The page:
Welcome to an exciting year-long project here at The Nerdy. 1980 was an exciting year for films giving us a lot of films that would go on to be beloved favorites and cult classics. It was also the start to a major shift in cultural and societal norms, and some of those still reverberate to this day.
We’re going to pick and choose which movies we hit, but right now the list stands at nearly three dozen.
Yes, we’re insane, but 1980 was that great of a year for film.
The articles will come out – in most cases – on the same day the films hit theaters in 1980 so that it is their true 40th anniversaries. All films are also watched again for the purposes of these reviews and are not being done from memory. In some cases, it truly will be the first time we’ve seen them.
This time around it’s Sept. 26, 1980, and we’re off to see My Bodyguard! We were going to also review Without Warning this week, but ran into several issues with being able to watch it.
Quick side note: Since we launched this series this year, we’ve discovered that Vintage Video Podcast is doing the exact same project with two differences: First, it’s audio (naturally), and second, they are doing every major film. We’ve listened to a couple of episodes and it’s fun checking off their thoughts against my own. Check them out over at Vintage Video Podcast.
I have fond memories of My Bodyguard from when I was a kid. Others have fond memories of it.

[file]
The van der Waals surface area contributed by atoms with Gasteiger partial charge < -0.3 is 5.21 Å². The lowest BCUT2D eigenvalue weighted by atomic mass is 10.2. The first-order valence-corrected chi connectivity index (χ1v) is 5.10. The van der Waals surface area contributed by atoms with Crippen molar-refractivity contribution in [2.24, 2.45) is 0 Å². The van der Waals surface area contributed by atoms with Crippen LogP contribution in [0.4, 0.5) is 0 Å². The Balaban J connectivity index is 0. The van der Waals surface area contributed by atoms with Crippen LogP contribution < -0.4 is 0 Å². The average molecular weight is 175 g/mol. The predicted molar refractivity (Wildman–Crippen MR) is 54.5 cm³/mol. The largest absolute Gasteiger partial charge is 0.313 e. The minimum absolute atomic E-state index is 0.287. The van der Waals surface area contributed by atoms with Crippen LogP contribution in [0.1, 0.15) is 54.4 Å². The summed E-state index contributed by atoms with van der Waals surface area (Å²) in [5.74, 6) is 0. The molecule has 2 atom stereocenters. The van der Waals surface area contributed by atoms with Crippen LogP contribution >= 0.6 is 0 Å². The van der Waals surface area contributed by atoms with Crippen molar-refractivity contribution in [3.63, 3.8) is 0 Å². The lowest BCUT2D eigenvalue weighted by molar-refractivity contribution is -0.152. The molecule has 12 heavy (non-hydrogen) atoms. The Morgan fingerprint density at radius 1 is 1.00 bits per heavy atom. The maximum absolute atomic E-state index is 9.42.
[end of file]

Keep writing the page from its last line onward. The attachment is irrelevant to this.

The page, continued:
We need to no longer have those fond memories. While the basic concept is fine, there is a story beat late in the film that pretty much destroys any fondness you have for Ricky (Adam Baldwin).
As Clifford (Chris Makepeace) gets to know him, he learns that Ricky is mopey and constantly depressed because the year before he had been the one to find his brother dead of an accidental self-inflicted gunshot. It’s a tragic moment, and you come to realize why Ricky would be the way he is.
And then, late in the film Ricky finally opens up to Clifford and reveals he had been playing with the gun as well, his brother and he wrestled and it went off, killing the brother. He then made it look like his brother had done it.
So now we have a character we were rooting for admitting to involuntary manslaughter as well as tampering with a crime scene. We have a character we felt emotions for admitting to making his parents feel tragedy over what could have happened and they would feel guilt for.
From that moment forward I didn’t care at all what happened with this movie.
For the most part, I had enjoyed the movie up until that moment – even if there was a completely useless sub-plot about an assistant manager trying to get Clifford’s father in trouble and fired. Once this happened though it was just completely pointless. Why make this change? Why wasn’t the accidental suicide enough of a character motivation? This was a horrifically bad story idea, and it is lost on me.
Until then I would have recommended this movie, but that beat is so bad that there is just no coming back from it.
1980 movie reviews will return on Oct. 3 with Terror Train and Somewhere in Time!
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